What is Slow Fashion and Why is it Good For Your Mind?

Posted by Plume Cosmetics Inc. on

Sustainability has been a hot topic these past few years, and for good reason. As a response to destructive fashion industry practices, an eco-friendly option has emerged in the form of slow fashion. Also called 'sustainable fashion', slow fashion advocates for quality products produced under ethical circumstances with as little environmental impact as possible. This practice has clear benefits for the planet and industry workers, but ditching fast fashion brands can also be healthier for the mind.

Before we go into the mind-fashion connection, let’s take a look at some industry facts:

Current practices: Fast fashion


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(Image: Fashionista


If slow fashion is the solution, then fast fashion must be the problem. "Fast fashion” is a term used by retailers to describe inexpensive designs that move quickly from the catwalk to stores to meet new trends. Unfortunately, these cheap, but stylish clothing brands are also the most damaging to the environment. They use up a lot of resources such as textiles and water. The Guardian also mentioned the problem of waste or run-off which is laced with chemicals and harm the local water sources near the factory(s). 


Most Western brands manufacture their products in underdeveloped or Third World countries where the resources are vast and the labor is cheap. This also brings up the socio-economic issues of unfair wages, child labor, and deplorable work conditions. Fast fashion brands are always looking to cut costs even when it comes at the expense of their laborers.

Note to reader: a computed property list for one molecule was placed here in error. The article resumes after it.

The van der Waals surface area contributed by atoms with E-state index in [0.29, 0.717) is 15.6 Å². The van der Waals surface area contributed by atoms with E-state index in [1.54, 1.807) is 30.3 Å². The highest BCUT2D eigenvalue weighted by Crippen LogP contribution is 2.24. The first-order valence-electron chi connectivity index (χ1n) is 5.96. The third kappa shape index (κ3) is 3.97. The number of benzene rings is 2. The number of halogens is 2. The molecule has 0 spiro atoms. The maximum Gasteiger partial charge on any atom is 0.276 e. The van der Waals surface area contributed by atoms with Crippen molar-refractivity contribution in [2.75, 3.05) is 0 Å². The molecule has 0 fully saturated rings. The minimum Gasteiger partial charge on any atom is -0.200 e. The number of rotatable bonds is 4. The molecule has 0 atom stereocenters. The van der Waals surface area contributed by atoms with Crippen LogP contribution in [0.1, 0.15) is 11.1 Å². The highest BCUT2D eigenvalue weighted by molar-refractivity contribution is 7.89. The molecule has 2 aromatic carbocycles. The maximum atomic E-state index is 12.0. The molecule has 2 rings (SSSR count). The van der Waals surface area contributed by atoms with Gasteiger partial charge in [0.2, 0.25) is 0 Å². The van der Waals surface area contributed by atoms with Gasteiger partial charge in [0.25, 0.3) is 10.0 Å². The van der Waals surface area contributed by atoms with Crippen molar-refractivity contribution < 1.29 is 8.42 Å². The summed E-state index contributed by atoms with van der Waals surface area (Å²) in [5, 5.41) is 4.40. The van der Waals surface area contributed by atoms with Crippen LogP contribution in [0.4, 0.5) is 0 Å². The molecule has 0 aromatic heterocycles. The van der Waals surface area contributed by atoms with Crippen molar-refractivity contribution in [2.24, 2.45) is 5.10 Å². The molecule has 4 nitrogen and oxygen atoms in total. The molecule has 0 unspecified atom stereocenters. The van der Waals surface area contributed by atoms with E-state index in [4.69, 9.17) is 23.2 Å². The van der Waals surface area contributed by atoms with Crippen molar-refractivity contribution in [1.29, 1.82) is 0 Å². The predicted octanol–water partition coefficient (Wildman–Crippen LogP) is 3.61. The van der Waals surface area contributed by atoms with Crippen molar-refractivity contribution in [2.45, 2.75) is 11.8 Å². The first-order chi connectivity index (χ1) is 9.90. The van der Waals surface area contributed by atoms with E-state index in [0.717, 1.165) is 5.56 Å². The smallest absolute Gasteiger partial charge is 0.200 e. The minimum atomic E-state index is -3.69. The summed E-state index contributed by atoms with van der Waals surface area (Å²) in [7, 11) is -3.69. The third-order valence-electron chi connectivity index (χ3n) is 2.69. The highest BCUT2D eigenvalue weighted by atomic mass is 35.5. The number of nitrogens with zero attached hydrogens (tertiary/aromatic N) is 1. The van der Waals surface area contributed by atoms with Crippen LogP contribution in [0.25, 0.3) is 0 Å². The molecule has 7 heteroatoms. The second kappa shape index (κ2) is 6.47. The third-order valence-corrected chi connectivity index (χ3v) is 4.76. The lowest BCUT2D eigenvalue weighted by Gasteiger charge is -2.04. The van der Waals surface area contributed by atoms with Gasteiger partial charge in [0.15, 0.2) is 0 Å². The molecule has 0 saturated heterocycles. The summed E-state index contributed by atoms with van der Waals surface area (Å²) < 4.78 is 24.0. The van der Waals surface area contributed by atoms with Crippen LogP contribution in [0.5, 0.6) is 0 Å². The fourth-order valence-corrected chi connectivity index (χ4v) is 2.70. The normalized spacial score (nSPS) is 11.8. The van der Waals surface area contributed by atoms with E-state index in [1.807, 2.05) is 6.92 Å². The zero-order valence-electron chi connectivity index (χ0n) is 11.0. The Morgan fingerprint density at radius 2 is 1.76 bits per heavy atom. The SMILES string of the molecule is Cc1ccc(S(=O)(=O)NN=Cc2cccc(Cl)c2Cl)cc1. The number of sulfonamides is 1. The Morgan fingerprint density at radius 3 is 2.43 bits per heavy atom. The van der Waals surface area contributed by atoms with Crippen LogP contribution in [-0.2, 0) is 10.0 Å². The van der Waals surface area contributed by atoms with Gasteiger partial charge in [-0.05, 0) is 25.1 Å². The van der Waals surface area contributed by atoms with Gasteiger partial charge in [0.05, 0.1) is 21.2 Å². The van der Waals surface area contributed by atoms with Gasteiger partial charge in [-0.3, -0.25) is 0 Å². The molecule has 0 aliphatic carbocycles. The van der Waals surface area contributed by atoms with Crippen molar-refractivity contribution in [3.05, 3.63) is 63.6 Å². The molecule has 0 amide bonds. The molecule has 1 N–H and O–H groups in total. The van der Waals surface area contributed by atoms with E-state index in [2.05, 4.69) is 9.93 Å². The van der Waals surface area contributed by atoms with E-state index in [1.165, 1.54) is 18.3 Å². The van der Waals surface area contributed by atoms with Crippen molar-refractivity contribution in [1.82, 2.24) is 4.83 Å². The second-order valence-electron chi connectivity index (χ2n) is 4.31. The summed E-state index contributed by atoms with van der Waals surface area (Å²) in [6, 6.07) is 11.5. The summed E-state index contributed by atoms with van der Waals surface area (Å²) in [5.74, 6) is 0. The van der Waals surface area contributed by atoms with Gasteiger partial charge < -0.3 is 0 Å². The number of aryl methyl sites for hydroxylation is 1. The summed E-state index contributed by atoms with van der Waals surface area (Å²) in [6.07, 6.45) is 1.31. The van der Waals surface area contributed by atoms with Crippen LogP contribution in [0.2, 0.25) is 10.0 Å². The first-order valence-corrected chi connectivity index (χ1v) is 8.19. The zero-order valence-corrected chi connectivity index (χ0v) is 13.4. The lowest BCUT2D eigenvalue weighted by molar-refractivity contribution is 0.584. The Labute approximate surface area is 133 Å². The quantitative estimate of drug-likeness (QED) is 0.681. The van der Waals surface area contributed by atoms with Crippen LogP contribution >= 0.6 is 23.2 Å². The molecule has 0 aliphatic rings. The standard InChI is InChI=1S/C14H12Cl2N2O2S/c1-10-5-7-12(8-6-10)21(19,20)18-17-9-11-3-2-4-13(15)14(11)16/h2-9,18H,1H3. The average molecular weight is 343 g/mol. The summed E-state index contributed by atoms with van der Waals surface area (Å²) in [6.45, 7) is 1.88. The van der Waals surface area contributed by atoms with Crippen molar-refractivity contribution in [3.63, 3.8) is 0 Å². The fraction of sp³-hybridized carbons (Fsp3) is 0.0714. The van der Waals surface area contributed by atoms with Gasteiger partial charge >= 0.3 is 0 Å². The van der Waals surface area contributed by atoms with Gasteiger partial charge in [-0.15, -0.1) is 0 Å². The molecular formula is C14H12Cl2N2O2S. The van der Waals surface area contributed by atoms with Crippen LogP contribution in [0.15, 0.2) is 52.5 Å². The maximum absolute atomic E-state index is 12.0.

How slow fashion helps your mind

1. Becoming a conscious buyer

For starters, cutting your ties with fast fashion will give you peace of mind. You are not contributing to the awful practices behind famous labels, and that can be liberating in itself. Secondly, switching to slow fashion brands can radically change your lifestyle for the better. Plume recently discussed decluttering after watching Minimalism: A Documentary About the Important Things. Minimalism is consistent with the slow fashion lifestyle as it asks you to be more conscious about buying products — an activity that, for many of us, often comes impulsively.

2. Does it spark joy?


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Marie Kondo, author of the self-help book The Life-changing Magic of Tidying Up, believes that happiness cannot be found in our material possessions. In an opinion piece she wrote on The New York Times, she explains the importance of asking one important question when choosing to purchase or let go of a product: Does it spark joy? 

This applies to clothing too. Do those new pair of pants make you happy or are you simply buying them because it’s the newest design? Eventually, you start to figure out the things that really make you calm and happy. By doing so, you can spend more of your time and resources focusing on those joy-inducing things rather than those that don't matter. 


3. Less stress, more time

Did you know that the average woman spends 17 minutes choosing an outfit? Harper’s Bazaar surveyed 2,000 men and women and found that 62% of the women became frustrated and 21% argued with their partners because of it. It’s very telling the hold that possessions — in this case, our clothes — have over us, to the point that they can drive us to anger. In line with a minimalist lifestyle, slow fashion means that we only buy the things we need. As a result, our closets will be purged of the things we don’t and dressing becomes much easier. 


4. Making others happy

For many, decluttering or giving away what you own, can be a difficult task. However, you can choose to recycle some of your clothes so that they won’t end up in a landfill. Pretty Me also suggests donating your clothes to charity for the less fortunate to make use of. Often, the reason we don’t part with our things is because they’re still in good condition and we might end up using or wearing them again someday. Knowing that they’ll be put to good use by someone who needs them more than we do might make the choice easier, and our lives much happier.

Written by: Amber Crystal for www.plumescience.com

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